Conflict resolution by mediation
Conflict resolution by mediation is based on the idea, that the conflicting parties themselves have the ability to find solutions best tailored to their needs.
People are usually able to know and express their needs. In an escalated conflict the parties don’t do this anymore. Mediation opens new ways in communication to retain respect and mutual appreciation.
How does a conflict start
Conflicts are part of our community-life. If they are repressed rather than dealt with, they tend to escalate. Conflicts can offer opportunities to get to know other perceptions and – in the best case – come to new, creative solutions.
A simple disagreement is not a conflict yet. Only if bad faith is presumed behind the other opinion and never openly adressed – a conflict starts to develop.
What is mediation?
Mediation is a facilitated, constructive negotiation process for resolving differeces and conflicts between individuals, groups and organisations. It is a cost effective alternative to avoidance, destructive confrontation, prolonged litigation or violence. Mediation does not look for guilt or objective truth, but for the individual views of the conflicting parties, their needs and concerns. It gives people in conflict an opportunity to take responsibility for the resolution of their dispute and control of the outcome.
Benefits of mediation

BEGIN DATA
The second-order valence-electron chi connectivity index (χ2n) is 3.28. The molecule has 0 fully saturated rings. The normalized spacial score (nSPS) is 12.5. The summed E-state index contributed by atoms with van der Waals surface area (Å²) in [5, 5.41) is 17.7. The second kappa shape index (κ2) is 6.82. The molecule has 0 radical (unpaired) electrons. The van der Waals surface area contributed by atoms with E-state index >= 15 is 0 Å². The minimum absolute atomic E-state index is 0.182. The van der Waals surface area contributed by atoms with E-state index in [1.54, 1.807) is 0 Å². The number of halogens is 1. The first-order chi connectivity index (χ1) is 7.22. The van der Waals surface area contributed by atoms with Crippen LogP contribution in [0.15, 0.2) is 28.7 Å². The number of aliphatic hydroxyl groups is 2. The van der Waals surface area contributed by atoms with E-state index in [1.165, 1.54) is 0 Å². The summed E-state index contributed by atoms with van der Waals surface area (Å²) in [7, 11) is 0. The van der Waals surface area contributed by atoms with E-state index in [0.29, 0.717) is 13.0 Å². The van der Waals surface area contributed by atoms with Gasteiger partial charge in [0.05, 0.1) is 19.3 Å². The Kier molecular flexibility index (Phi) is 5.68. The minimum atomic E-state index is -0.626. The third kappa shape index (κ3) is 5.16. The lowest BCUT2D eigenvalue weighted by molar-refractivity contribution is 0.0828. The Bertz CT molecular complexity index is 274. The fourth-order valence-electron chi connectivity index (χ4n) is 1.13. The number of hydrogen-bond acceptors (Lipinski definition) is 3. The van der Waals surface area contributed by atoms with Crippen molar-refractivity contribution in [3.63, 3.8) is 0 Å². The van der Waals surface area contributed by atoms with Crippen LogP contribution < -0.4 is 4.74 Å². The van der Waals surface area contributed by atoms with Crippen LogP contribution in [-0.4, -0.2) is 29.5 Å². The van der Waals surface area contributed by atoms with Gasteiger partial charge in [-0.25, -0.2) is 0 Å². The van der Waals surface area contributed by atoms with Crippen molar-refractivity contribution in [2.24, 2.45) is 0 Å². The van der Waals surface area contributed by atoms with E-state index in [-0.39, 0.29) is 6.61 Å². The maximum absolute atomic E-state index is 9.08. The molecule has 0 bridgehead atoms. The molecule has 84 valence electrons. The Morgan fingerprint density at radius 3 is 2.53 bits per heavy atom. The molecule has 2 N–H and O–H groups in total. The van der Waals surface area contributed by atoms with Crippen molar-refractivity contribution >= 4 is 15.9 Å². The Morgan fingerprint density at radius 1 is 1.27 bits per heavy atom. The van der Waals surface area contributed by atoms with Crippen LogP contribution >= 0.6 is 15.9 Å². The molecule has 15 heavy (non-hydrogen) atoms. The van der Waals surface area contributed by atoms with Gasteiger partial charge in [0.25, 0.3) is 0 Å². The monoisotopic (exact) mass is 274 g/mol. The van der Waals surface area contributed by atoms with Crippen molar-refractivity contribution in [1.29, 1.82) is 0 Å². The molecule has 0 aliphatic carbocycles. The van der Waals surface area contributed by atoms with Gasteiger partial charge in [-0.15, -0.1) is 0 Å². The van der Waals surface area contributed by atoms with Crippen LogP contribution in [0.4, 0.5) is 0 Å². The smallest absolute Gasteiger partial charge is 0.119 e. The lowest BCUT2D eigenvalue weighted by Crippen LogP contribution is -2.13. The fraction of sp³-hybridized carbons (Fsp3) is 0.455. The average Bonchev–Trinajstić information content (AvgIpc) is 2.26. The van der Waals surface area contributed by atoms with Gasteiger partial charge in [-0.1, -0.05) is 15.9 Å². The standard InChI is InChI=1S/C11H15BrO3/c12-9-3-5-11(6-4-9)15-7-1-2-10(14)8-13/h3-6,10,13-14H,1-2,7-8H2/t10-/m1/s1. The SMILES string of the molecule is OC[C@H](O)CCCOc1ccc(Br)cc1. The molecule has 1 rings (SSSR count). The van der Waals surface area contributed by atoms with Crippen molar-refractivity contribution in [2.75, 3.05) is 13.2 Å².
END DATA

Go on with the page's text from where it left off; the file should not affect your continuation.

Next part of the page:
Parties are encouraged to work together to solve problems and reach the best solution
A registered mediator cannot testify for or against a party. What is said in mediation cannot be used later in court or arbitration.
Mediation is usually cheaper than litigation
- Private and personal
Mediation takes place in a private environment rather than an open courtroom, and the parties decide who needs to be involved.
Procedure of a mediation
Initial discussion (free)
A first overview of the conflict is given and it it my job to decide, if the case is suitable for a mediation.
The number of participants and possible time-slots are discussed. Questions about details of the procedure of mediation are answered.
Clarification of frame conditions by the mediator: is additional legal consultation necessary, where will the sessions take place. Explanation of the “rules of the game”.
Collection of information and topics
This is the start of the practical work. The views of the participants are heard, questions are asked only to avoid misunderstandings. The conversation takes place between the mediator and each participant. The others only listen and make notes. Final output of this phase is a list of topics to be clarified, and the sequence to process them.
Clarifying the needs and interests
This is the heart of the mediation. The real interests and needs connected to the conflict are explored. Anything relevant for the conflict shall be unveiled. The mediator helps by putting appropriate questions and uses tools of communication and mediation. The communication takes now also place between the conflicting parties. The mediator helps and leads this discussion.
Working on solutions and assessing them
Due to the better mutual understanding, the “conflict” has turned to a “problem” which can be solved together. The role of the mediator in this phase is to use different tools to enable the development of a number of possible solutions that cover as many needs of the parties as possible. With joined forces the participants evaluate the feasability of the solutions.
Concluding an agreement
The mutually agreed solutions are summarized in an agreement in a way that secures a realistic implementation. Responsibilities as well as timelines for implementation are defined. The agreement is signed by all participants and therefore binding for all.
A few months after the mediation a check of the agreemend and its implementation is often helpful to get back on track and clarify any questions that came up.